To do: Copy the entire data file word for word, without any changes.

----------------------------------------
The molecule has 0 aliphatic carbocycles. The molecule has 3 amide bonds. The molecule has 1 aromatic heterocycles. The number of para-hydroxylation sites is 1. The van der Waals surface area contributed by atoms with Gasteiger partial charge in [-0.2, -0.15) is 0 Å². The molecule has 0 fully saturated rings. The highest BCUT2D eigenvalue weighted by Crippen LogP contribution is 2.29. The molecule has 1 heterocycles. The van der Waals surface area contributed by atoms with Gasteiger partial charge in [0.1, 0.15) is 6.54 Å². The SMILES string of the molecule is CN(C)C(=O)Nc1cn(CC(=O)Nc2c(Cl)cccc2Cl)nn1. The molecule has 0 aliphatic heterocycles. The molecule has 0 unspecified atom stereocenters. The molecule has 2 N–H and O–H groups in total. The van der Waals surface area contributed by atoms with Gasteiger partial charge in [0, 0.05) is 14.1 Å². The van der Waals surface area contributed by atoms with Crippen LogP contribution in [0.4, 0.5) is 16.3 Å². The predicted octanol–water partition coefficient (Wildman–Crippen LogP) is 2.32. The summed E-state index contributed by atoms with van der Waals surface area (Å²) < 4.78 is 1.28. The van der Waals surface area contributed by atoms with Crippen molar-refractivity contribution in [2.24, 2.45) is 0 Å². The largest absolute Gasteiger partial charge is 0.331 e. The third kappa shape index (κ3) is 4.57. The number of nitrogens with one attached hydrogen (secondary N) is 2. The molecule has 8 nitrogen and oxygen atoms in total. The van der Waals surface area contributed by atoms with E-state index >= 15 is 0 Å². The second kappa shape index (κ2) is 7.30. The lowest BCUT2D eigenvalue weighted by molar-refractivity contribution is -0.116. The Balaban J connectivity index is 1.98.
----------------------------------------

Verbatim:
The molecule has 0 aliphatic carbocycles. The molecule has 3 amide bonds. The molecule has 1 aromatic heterocycles. The number of para-hydroxylation sites is 1. The van der Waals surface area contributed by atoms with Gasteiger partial charge in [-0.2, -0.15) is 0 Å². The molecule has 0 fully saturated rings. The highest BCUT2D eigenvalue weighted by Crippen LogP contribution is 2.29. The molecule has 1 heterocycles. The van der Waals surface area contributed by atoms with Gasteiger partial charge in [0.1, 0.15) is 6.54 Å². The SMILES string of the molecule is CN(C)C(=O)Nc1cn(CC(=O)Nc2c(Cl)cccc2Cl)nn1. The molecule has 0 aliphatic heterocycles. The molecule has 0 unspecified atom stereocenters. The molecule has 2 N–H and O–H groups in total. The van der Waals surface area contributed by atoms with Gasteiger partial charge in [0, 0.05) is 14.1 Å². The van der Waals surface area contributed by atoms with Crippen LogP contribution in [0.4, 0.5) is 16.3 Å². The predicted octanol–water partition coefficient (Wildman–Crippen LogP) is 2.32. The summed E-state index contributed by atoms with van der Waals surface area (Å²) < 4.78 is 1.28. The van der Waals surface area contributed by atoms with Crippen molar-refractivity contribution in [2.24, 2.45) is 0 Å². The largest absolute Gasteiger partial charge is 0.331 e. The third kappa shape index (κ3) is 4.57. The number of nitrogens with one attached hydrogen (secondary N) is 2. The molecule has 8 nitrogen and oxygen atoms in total. The van der Waals surface area contributed by atoms with E-state index >= 15 is 0 Å². The second kappa shape index (κ2) is 7.30. The lowest BCUT2D eigenvalue weighted by molar-refractivity contribution is -0.116. The Balaban J connectivity index is 1.98.